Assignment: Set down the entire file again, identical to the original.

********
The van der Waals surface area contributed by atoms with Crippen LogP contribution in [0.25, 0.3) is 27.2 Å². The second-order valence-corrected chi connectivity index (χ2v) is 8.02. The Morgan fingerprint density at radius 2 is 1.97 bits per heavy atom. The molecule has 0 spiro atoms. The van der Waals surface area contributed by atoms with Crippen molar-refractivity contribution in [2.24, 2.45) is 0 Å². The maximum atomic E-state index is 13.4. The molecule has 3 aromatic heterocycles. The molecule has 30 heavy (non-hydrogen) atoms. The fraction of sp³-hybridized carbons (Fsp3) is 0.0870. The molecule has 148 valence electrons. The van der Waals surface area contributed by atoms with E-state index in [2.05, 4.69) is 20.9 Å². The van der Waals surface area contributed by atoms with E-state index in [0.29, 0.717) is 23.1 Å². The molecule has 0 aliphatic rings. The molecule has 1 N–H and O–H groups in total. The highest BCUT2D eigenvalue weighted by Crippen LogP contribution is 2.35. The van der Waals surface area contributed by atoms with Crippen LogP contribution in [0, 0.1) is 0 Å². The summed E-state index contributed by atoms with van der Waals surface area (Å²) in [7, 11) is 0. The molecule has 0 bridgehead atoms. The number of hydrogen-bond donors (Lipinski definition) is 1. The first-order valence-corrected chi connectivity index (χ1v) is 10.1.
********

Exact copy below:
The van der Waals surface area contributed by atoms with Crippen LogP contribution in [0.25, 0.3) is 27.2 Å². The second-order valence-corrected chi connectivity index (χ2v) is 8.02. The Morgan fingerprint density at radius 2 is 1.97 bits per heavy atom. The molecule has 0 spiro atoms. The van der Waals surface area contributed by atoms with Crippen molar-refractivity contribution in [2.24, 2.45) is 0 Å². The maximum atomic E-state index is 13.4. The molecule has 3 aromatic heterocycles. The molecule has 30 heavy (non-hydrogen) atoms. The fraction of sp³-hybridized carbons (Fsp3) is 0.0870. The molecule has 148 valence electrons. The van der Waals surface area contributed by atoms with E-state index in [2.05, 4.69) is 20.9 Å². The van der Waals surface area contributed by atoms with E-state index in [0.29, 0.717) is 23.1 Å². The molecule has 0 aliphatic rings. The molecule has 1 N–H and O–H groups in total. The highest BCUT2D eigenvalue weighted by Crippen LogP contribution is 2.35. The van der Waals surface area contributed by atoms with Crippen LogP contribution in [0, 0.1) is 0 Å². The summed E-state index contributed by atoms with van der Waals surface area (Å²) in [7, 11) is 0. The molecule has 0 bridgehead atoms. The number of hydrogen-bond donors (Lipinski definition) is 1. The first-order valence-corrected chi connectivity index (χ1v) is 10.1.